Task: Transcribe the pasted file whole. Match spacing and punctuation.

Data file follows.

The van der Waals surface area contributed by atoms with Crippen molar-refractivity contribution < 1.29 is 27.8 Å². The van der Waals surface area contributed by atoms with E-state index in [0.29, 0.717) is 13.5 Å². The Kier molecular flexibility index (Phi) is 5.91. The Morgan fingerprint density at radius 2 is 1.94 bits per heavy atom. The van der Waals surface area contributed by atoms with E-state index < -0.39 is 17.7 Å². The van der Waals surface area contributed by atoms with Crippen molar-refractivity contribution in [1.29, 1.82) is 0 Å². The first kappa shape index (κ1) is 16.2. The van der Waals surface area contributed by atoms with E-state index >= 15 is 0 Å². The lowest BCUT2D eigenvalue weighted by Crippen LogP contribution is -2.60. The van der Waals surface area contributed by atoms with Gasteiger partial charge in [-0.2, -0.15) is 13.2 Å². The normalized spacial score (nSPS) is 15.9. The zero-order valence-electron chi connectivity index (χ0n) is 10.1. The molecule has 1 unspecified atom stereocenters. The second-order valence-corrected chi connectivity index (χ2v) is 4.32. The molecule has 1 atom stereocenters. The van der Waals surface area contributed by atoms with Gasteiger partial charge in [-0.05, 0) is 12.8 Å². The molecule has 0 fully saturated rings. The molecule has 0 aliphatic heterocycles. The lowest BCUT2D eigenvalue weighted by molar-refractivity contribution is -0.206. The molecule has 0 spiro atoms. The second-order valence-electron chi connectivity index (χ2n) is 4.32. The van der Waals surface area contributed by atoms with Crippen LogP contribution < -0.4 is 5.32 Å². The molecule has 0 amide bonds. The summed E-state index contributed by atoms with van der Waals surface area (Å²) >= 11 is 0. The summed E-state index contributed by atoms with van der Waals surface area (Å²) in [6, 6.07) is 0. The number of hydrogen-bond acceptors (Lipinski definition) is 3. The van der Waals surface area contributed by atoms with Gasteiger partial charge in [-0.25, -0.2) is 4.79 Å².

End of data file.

The van der Waals surface area contributed by atoms with Crippen molar-refractivity contribution < 1.29 is 27.8 Å². The van der Waals surface area contributed by atoms with E-state index in [0.29, 0.717) is 13.5 Å². The Kier molecular flexibility index (Phi) is 5.91. The Morgan fingerprint density at radius 2 is 1.94 bits per heavy atom. The van der Waals surface area contributed by atoms with E-state index < -0.39 is 17.7 Å². The van der Waals surface area contributed by atoms with Crippen molar-refractivity contribution in [1.29, 1.82) is 0 Å². The first kappa shape index (κ1) is 16.2. The van der Waals surface area contributed by atoms with E-state index >= 15 is 0 Å². The lowest BCUT2D eigenvalue weighted by Crippen LogP contribution is -2.60. The van der Waals surface area contributed by atoms with Gasteiger partial charge in [-0.2, -0.15) is 13.2 Å². The normalized spacial score (nSPS) is 15.9. The zero-order valence-electron chi connectivity index (χ0n) is 10.1. The molecule has 1 unspecified atom stereocenters. The second-order valence-corrected chi connectivity index (χ2v) is 4.32. The molecule has 1 atom stereocenters. The van der Waals surface area contributed by atoms with Gasteiger partial charge in [-0.05, 0) is 12.8 Å². The molecule has 0 fully saturated rings. The molecule has 0 aliphatic heterocycles. The lowest BCUT2D eigenvalue weighted by molar-refractivity contribution is -0.206. The molecule has 0 spiro atoms. The second-order valence-electron chi connectivity index (χ2n) is 4.32. The van der Waals surface area contributed by atoms with Crippen LogP contribution < -0.4 is 5.32 Å². The molecule has 0 amide bonds. The summed E-state index contributed by atoms with van der Waals surface area (Å²) >= 11 is 0. The summed E-state index contributed by atoms with van der Waals surface area (Å²) in [6, 6.07) is 0. The number of hydrogen-bond acceptors (Lipinski definition) is 3. The van der Waals surface area contributed by atoms with Gasteiger partial charge in [-0.25, -0.2) is 4.79 Å².